Figure 2. Colour readings of water samples from the packaging water companies.

Figure 3. Turbidity of water samples from the packaging water companies.

Figure 4. Total hardness of water samples from the packaging water companies.

Figure 5. Calcium hardness of water samples of the packaging water companies.

Figure 6. Magnesium hardness of water samples of the packaging water companies.

Table 2. Physio-chemical and biological characteristics of water samples from the drinking water packaging companies.

Table 3. Physico-chemical and biological characteristics of water samples from the drinking water packaging companies continued.

Table 4. Level of education.

Table 5. Number of employees.

Table 6. How long have you been in the packaged water production?

Table 7. Source of water.

Table 8. Protected water source.

Table 9. How satisfied are you with the water quality?

Table 10. How often do you carry out water quality analysis.

3.3. Water Safety Plan

3.3.1. Hazard Assessment and Risk Analysis

Based on the knowledge of the questionnaire, water quality analysis and field observation, A total of 26 hazardous events were identified through the treatment and production processes; 12 at the raw water source, 3 in the raw water storage, 4 in the sand and carbon filter, 2 in the reverse osmosis, 1 in the treated water storage, 4 in the micro filters, 1 in the UV light. The risk analysis showed 1 event had high risk, 16 events had medium risks and 9 events had low risks. The hazardous event with the high risk score was at the raw water source: on-site septic tank systems, which is more prevalent in the study the areas. While the other events with medium and low risks identified within the production and treatment processes were mostly associated with catchment use, hygiene behaviour, maintenance and upgrade of facilities. Table 11 shows the results of the hazard identification and risk analysis.

Table 11. Hazard identification and risk analysis.

3.3.2. Identifying Control Measures

Control measures are actions taken which reduces the level of hazards within water treatment process either by preventing hazard entry, reducing hazard concentration, or by preventing their production. Hence for all the identified risk, control measures were proposed as shown in Table 12 as part of the water safety plan. The plan included all the categories of risk (≥3).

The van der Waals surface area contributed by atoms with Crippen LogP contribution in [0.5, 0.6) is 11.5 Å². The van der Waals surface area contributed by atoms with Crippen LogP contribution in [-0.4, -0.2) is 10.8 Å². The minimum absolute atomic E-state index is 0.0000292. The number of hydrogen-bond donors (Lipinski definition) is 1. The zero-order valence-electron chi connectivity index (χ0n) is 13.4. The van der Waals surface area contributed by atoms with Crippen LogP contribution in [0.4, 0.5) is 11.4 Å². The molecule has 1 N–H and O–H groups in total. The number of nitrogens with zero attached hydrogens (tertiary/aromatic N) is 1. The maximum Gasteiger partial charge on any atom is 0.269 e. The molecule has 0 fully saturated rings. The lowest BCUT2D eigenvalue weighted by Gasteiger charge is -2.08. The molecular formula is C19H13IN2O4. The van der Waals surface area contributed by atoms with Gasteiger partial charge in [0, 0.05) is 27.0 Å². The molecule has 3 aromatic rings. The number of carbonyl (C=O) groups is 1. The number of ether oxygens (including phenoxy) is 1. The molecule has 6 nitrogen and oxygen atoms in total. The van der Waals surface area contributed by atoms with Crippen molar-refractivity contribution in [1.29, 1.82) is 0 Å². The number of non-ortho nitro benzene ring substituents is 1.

3.3.3. Operational Monitoring (Define Monitoring of Control Measures)

The objectives of operational monitoring are for the packaged water manufacturers to monitor each control measure in a timely manner to enable effective system management and to ensure that health-based targets are achieved consistently, and to avoid risk of exposure to health issues from water quality compromise at any time. Some simple water quality parameters were selected for operational monitoring within the system (Table 13).

3.3.4. Effective Water Safety Plan Implementation Way Forward

In accordance with the WHO WSP guide, management and communication procedures (documentation of the implementation experience), development of supporting programs (training, education and awareness), verification plan (a general routine of water quality analysis from the source water to the final packaged product) and Periodic Review of the Water Safety Plan are key for success

Table 12. Proposed control measures.

Table 13. Operational monitoring Matrix for packaged water companies.

and sustainability of WSP, hence should be strictly adhered to. Based on the study, it is proposed that a team of experts consisting of the production manager, quality control manager, water engineer, operational staff, NAFDAC representative, relevant state ministries representative and consumers representative is to be setup for the implementation, this team should put in place to work together to ensure successful implementation of the water safety plan. Operational staff involvement is essential as they often have the greatest knowledge about problems in the production system.

4. Conclusion and Recommendations

Several research findings revealed that packaged water qualities across most part of Nigeria are thread to public health. This study developed a water safety plan for packaged water manufacturing companies in Abeokuta, south western Nigeria, using hazard identification and risk assessment to improve its water quality. From the study, Hazard identification and risk assessment helps identify possible ways by which packaged water gets contaminated towards providing measures for hazardous events as part of water safety plan focus. It is found that most hazards are at the stages of sand and carbon filtration within the treatment system and reverse osmosis is more effective in eliminating hazards; hence recommended for packaged water manufacturers. Considering the restriction placed by NAFDAC in selecting a choice for the source of raw water, which are either municipal or borehole supply, there was drastic reduction in the level of pollution at the source water. From the study, WHO water safety plan is feasible for packaged water production, and therefore calls on the relevant stakeholders for commitment and participation to effectively implement the water safety plan to avoid water quality incidents leading to health of consumers being affected in Abeokuta.